Locally implemented prevention programs may reverse weight trajectories in half of children with overweight/obesity amid low child-staff ratios: Results from a quasi-experimental study in France
Background: The aims of the present study were to assess changes in weight status between the first and last year of primary education among children with overweight/obesity in response to locally implemented school-based prevention programs, and to assess the influence of process indicators, expressed as child-staff ratios (CSRs), on these changes.Methods: To meet the study objectives, a quasi-experimental design was used. Four municipalities that systematically monitored the weight status of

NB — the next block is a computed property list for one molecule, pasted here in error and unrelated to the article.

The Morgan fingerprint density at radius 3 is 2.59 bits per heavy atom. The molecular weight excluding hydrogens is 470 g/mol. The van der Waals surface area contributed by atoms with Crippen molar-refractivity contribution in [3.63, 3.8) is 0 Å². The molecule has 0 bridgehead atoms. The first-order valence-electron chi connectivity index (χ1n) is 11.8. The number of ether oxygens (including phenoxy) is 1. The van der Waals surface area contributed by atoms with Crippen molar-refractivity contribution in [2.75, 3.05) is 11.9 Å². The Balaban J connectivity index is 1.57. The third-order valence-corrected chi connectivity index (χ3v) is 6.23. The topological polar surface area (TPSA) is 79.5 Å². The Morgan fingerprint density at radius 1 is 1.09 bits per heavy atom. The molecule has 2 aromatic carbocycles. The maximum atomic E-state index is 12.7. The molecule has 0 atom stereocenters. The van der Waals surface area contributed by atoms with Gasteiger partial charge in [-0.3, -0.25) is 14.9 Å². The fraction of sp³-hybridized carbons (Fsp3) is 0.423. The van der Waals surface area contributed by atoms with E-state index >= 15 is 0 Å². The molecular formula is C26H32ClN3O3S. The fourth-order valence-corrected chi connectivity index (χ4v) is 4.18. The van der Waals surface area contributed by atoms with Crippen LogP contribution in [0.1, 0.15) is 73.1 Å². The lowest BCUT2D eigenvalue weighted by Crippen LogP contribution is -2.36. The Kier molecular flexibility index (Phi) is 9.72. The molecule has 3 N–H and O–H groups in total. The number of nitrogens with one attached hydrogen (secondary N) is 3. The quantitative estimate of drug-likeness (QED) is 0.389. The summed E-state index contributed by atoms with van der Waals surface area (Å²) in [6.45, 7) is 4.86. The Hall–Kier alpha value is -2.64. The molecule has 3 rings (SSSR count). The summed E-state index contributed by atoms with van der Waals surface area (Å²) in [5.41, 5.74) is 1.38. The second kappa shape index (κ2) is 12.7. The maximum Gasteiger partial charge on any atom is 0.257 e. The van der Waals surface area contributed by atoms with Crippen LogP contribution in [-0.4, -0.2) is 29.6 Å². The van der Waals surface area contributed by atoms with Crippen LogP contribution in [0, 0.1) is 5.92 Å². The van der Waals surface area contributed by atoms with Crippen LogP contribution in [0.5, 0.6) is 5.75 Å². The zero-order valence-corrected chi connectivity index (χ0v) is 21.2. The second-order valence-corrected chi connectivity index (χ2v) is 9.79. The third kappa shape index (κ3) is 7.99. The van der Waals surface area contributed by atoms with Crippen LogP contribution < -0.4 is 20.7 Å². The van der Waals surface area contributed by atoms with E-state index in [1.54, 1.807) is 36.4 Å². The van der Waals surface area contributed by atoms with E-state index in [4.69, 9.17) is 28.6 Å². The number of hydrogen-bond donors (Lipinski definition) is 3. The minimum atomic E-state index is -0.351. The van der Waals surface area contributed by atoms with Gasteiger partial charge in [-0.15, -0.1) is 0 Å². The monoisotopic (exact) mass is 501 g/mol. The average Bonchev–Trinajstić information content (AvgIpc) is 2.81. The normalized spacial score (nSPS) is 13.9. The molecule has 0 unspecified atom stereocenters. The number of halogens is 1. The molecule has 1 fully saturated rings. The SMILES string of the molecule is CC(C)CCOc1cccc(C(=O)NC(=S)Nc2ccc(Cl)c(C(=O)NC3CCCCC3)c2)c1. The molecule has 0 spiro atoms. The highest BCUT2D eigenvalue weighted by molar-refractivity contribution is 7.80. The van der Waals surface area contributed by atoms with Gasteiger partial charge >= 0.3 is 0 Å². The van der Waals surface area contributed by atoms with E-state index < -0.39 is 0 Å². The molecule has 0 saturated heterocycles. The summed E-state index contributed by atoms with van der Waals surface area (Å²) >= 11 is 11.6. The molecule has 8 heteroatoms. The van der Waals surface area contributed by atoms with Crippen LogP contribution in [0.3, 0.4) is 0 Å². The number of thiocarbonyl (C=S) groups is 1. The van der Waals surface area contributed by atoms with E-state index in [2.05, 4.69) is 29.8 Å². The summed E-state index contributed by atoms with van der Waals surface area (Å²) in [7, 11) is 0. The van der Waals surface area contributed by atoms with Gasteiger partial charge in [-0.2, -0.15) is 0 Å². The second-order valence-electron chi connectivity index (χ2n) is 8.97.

... choolchildren and participated in the "Vivons en Forme" program agreed to provide the data available in their school medical service records. The local implementers involved in training sessions were mainly municipal staff in charge of serving midday school meals, which is compulsory in France, and those in charge of designing and facilitating creative, interactive activities at school between and after classes. CSRs were determined by occupation (school catering service/facilitator of extracurricular activities) and training session (healthy eating/physical activity) in each municipality program, and classified as low (1-5 children per adult) or moderate. Results: During the 4 years of primary education, weight status improved in half of the children with overweight/obesity, and worsened in 6.6% of children with overweight/normal weight. In children who remained overweight, the BMI z-score diminished over time. Estimates of the positive 4-year weight changes were related to low CSRs in locally implemented variations of the program. Estimates increased with age and were significantly higher in low-to-moderate CSR multicomponent interventions than moderate CSR single-component intervention (reference). The moderate CSR multicomponent intervention had a similar effect as the reference. The estimated negative weight change decreased with age.Conclusions: Our findings suggest that training ancillary school staff in experiential-focused interventions for healthy eating and physical activity in locally implemented school-based programs contributed positively to reducing childhood obesity during the four years of primary education without interfering with educational activities. The results also provide preliminary evidence that low CSRs could be pivotal for optimal outcomes, especially in deprived areas.